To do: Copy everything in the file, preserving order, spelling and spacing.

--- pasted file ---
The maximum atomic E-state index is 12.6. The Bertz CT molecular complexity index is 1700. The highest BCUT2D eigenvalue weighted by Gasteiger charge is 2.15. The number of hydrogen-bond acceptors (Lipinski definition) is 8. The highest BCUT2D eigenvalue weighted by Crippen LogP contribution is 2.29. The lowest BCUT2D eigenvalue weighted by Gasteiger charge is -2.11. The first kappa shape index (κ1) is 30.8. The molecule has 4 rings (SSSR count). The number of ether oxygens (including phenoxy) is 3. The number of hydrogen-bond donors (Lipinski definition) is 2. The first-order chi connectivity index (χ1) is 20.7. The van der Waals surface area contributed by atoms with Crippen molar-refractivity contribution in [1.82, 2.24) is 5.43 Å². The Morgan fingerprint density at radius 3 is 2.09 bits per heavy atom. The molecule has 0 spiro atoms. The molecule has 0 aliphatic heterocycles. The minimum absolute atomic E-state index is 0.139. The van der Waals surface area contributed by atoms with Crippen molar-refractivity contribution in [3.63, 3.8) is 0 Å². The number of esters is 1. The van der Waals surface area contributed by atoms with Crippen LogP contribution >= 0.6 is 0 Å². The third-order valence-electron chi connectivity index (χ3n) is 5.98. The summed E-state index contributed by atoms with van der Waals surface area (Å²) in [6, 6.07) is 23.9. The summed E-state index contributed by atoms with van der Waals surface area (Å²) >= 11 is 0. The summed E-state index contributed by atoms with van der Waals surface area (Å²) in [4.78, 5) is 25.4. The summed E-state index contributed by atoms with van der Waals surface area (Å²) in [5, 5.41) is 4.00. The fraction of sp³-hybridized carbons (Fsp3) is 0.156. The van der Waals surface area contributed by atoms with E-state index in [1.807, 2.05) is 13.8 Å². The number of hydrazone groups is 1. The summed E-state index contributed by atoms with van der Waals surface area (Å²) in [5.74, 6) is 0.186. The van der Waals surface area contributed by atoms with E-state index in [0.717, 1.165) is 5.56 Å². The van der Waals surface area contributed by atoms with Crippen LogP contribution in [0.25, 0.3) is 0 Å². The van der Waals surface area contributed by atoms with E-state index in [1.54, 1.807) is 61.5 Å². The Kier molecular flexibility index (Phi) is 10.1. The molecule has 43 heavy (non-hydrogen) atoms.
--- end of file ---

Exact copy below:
The maximum atomic E-state index is 12.6. The Bertz CT molecular complexity index is 1700. The highest BCUT2D eigenvalue weighted by Gasteiger charge is 2.15. The number of hydrogen-bond acceptors (Lipinski definition) is 8. The highest BCUT2D eigenvalue weighted by Crippen LogP contribution is 2.29. The lowest BCUT2D eigenvalue weighted by Gasteiger charge is -2.11. The first kappa shape index (κ1) is 30.8. The molecule has 4 rings (SSSR count). The number of ether oxygens (including phenoxy) is 3. The number of hydrogen-bond donors (Lipinski definition) is 2. The first-order chi connectivity index (χ1) is 20.7. The van der Waals surface area contributed by atoms with Crippen molar-refractivity contribution in [1.82, 2.24) is 5.43 Å². The Morgan fingerprint density at radius 3 is 2.09 bits per heavy atom. The molecule has 0 spiro atoms. The molecule has 0 aliphatic heterocycles. The minimum absolute atomic E-state index is 0.139. The van der Waals surface area contributed by atoms with Crippen molar-refractivity contribution in [3.63, 3.8) is 0 Å². The number of esters is 1. The van der Waals surface area contributed by atoms with Crippen LogP contribution >= 0.6 is 0 Å². The third-order valence-electron chi connectivity index (χ3n) is 5.98. The summed E-state index contributed by atoms with van der Waals surface area (Å²) in [6, 6.07) is 23.9. The summed E-state index contributed by atoms with van der Waals surface area (Å²) >= 11 is 0. The summed E-state index contributed by atoms with van der Waals surface area (Å²) in [4.78, 5) is 25.4. The summed E-state index contributed by atoms with van der Waals surface area (Å²) in [5, 5.41) is 4.00. The fraction of sp³-hybridized carbons (Fsp3) is 0.156. The van der Waals surface area contributed by atoms with E-state index in [1.807, 2.05) is 13.8 Å². The number of hydrazone groups is 1. The summed E-state index contributed by atoms with van der Waals surface area (Å²) in [5.74, 6) is 0.186. The van der Waals surface area contributed by atoms with E-state index in [0.717, 1.165) is 5.56 Å². The van der Waals surface area contributed by atoms with Crippen LogP contribution in [0.25, 0.3) is 0 Å². The van der Waals surface area contributed by atoms with E-state index in [1.54, 1.807) is 61.5 Å². The Kier molecular flexibility index (Phi) is 10.1. The molecule has 43 heavy (non-hydrogen) atoms.